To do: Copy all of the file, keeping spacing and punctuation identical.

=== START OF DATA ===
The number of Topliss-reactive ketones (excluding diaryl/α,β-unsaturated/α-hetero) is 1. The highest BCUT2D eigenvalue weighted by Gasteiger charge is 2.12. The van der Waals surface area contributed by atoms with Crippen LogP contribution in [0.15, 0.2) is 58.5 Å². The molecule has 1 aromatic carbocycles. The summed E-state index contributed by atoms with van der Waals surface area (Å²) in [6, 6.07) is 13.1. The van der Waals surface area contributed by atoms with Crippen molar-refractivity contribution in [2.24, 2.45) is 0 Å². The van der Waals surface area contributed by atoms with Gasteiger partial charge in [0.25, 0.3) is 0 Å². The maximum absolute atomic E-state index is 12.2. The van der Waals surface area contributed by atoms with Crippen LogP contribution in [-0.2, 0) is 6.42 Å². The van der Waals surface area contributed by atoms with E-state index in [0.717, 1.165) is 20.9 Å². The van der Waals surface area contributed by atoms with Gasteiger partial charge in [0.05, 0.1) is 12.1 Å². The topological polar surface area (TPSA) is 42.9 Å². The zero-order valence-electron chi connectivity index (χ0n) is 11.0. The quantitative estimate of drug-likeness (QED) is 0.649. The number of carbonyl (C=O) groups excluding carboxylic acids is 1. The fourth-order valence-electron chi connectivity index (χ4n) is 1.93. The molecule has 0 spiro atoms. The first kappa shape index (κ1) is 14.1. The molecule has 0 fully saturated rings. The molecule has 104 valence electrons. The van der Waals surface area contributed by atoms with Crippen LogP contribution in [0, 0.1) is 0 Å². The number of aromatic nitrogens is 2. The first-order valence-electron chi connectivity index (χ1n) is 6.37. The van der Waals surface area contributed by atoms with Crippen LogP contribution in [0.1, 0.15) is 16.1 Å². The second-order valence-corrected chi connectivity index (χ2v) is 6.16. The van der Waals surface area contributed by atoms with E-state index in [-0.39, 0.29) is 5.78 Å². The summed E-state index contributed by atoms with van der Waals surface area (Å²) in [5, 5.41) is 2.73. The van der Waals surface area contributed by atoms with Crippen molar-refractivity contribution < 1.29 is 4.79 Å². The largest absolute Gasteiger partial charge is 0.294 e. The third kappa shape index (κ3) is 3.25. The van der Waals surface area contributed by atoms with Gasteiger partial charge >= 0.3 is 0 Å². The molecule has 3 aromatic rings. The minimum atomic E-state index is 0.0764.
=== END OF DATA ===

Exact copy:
The number of Topliss-reactive ketones (excluding diaryl/α,β-unsaturated/α-hetero) is 1. The highest BCUT2D eigenvalue weighted by Gasteiger charge is 2.12. The van der Waals surface area contributed by atoms with Crippen LogP contribution in [0.15, 0.2) is 58.5 Å². The molecule has 1 aromatic carbocycles. The summed E-state index contributed by atoms with van der Waals surface area (Å²) in [6, 6.07) is 13.1. The van der Waals surface area contributed by atoms with Crippen molar-refractivity contribution in [2.24, 2.45) is 0 Å². The van der Waals surface area contributed by atoms with Gasteiger partial charge in [0.25, 0.3) is 0 Å². The maximum absolute atomic E-state index is 12.2. The van der Waals surface area contributed by atoms with Crippen LogP contribution in [-0.2, 0) is 6.42 Å². The van der Waals surface area contributed by atoms with E-state index in [0.717, 1.165) is 20.9 Å². The van der Waals surface area contributed by atoms with Gasteiger partial charge in [0.05, 0.1) is 12.1 Å². The topological polar surface area (TPSA) is 42.9 Å². The zero-order valence-electron chi connectivity index (χ0n) is 11.0. The quantitative estimate of drug-likeness (QED) is 0.649. The number of carbonyl (C=O) groups excluding carboxylic acids is 1. The fourth-order valence-electron chi connectivity index (χ4n) is 1.93. The molecule has 0 spiro atoms. The first kappa shape index (κ1) is 14.1. The molecule has 0 fully saturated rings. The molecule has 104 valence electrons. The van der Waals surface area contributed by atoms with Crippen LogP contribution in [0, 0.1) is 0 Å². The number of aromatic nitrogens is 2. The first-order valence-electron chi connectivity index (χ1n) is 6.37. The van der Waals surface area contributed by atoms with Crippen LogP contribution in [0.1, 0.15) is 16.1 Å². The second-order valence-corrected chi connectivity index (χ2v) is 6.16. The van der Waals surface area contributed by atoms with E-state index in [-0.39, 0.29) is 5.78 Å². The summed E-state index contributed by atoms with van der Waals surface area (Å²) in [5, 5.41) is 2.73. The van der Waals surface area contributed by atoms with Crippen molar-refractivity contribution < 1.29 is 4.79 Å². The largest absolute Gasteiger partial charge is 0.294 e. The third kappa shape index (κ3) is 3.25. The van der Waals surface area contributed by atoms with Gasteiger partial charge >= 0.3 is 0 Å². The molecule has 3 aromatic rings. The minimum atomic E-state index is 0.0764.